Music Reviews

Review: We Stole the Weekend- We Stole the Weekend

westoletheweekendOut of New Jersey bursts forth We Stole the Weekend, an explosive 4-piece pop-punk/post-hardcore fusion band. Their debut EP packs a punch that will have you head banging and jumping around like a 22-year-old at a basement-dwelling easycore show.

When I heard they were a pop-punk/post-hardcore group, I was a bit skeptical. Typically this kind of genre melding can go horribly south- often times you can hear the rift between the band members as they draw from different influences. Upon listening, I soon learned that this was not the case whatsoever. The fluidity with which both genres are blended by all of the members is phenomenal and perhaps the mark of true musicianship.

“Didn’t Mean to Offend” kicks off the album and clearly displays the band’s instrumental influence from post-hardcore. Driving percussion from “core” drums and melodic riffs mark this song.  Vocally, I was blown away.  Melodic guitar riffs and driving “core”-esque drums are paired with David Vinder’s raw vocals, creating a musical time-warp that is reminiscent of old Taking Back Sunday. Backing screams are lightly added in,  which introduces the bands easycore edge.

“Realistic Expectations” follows next, in which the band flexes their pop-punk muscle. Vinder’s vocals are clearly pop-punk influenced, sounding like a blend of Anthony Green and Joe Taylor of Knuckle Puck. The instrumentals, particularly the guitars, are in a style similar to that of Such Gold.

Up next is “Alligator Soup”, another display of pop-punk might, with a heavier twist that produces a sound much like Four Year Strong’s, but with an early 2000s alternative rock twist. Riffage in this song is heavier and features a tastefully light melodic solo from the lead guitarist.

Following that is “Before the Storm”, a pop-punk ballad that features light variations in percussion, such as handclapping and tambourine. The outro, however, is where the lead guitarist flexes his post-hardcore might with a melodic overlay that reminds you of their split-genre fusion style and ultimately sets up for their next song, “Falling Out With Susan”.

“Falling Out With Susan” is where the band returns to their heavier roots- lyrically and instrumentally, with brilliant post-hardcore/alternative rock riffs giving the listener a return to their melodic tonality (complete with a slammin’ breakdown!)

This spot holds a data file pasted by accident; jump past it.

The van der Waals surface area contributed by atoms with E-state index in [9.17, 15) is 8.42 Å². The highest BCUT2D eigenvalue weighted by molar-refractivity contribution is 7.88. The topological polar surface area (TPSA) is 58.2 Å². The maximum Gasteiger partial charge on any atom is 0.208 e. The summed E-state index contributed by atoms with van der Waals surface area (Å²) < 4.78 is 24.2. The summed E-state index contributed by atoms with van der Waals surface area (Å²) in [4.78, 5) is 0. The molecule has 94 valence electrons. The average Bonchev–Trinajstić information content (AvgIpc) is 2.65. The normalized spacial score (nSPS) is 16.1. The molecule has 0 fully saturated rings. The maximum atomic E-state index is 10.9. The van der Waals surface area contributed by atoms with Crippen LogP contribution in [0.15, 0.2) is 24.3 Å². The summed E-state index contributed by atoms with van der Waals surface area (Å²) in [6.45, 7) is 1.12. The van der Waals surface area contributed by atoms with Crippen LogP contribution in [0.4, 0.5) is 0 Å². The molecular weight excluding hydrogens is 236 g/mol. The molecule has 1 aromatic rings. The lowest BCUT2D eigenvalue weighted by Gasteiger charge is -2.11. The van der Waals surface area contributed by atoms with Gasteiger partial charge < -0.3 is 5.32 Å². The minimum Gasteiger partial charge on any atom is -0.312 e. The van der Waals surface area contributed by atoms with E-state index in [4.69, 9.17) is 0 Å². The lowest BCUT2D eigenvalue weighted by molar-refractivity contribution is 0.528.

The last track “Bill Does Something Else” is definitely where the listener can hear the band’s multiple influences crash together.  Vinder combines both styles to create a vocally diverse song that screams “fusion.” The instrumentals alone are proof, too.  Pop-Punk riffs merge to fast-paced punk riffs and are crafted in duality with the melodic post-hardcore style that makes for an almost alternative/arena-rock style, but not quite.  But they make it work musically. Several styles collide with one another, making for a musically diverse and nearly unclassifiable-yet enjoyable- sound. It’s Punk-fusion mayhem in this song, and it works.  If anything, this is probably their most interesting track. It’s as if We Stole The Weekend couldn’t decide what style to pick, so they played all of them, and made it work.

Overall, We Stole the Weekend is a pretty exceptional fusion band. They definitely pull off the fusion of genres as they carve out their own unique niche within the genres while clearly paying homage to their respective influences. Their standout tracks are definitely “Didn’t Mean to Offend”, “Realistic Expectations”, and “Bill Does Something Else”. The album as a whole, however, is absolutely worth a listen. This EP won’t just steal your weekend; it’ll steal your speakers, your train of thought, and your hearing.  And we’re glad to let these guys take it all. This is a pretty exceptional album, especially for a debut EP in such an overcrowded mix of genres. I can’t wait to see what these guys do next in the future. (Katt Hass)

9/10

For Fans Of: Four Year Strong, Taking Back Sunday, Sparks the Rescue

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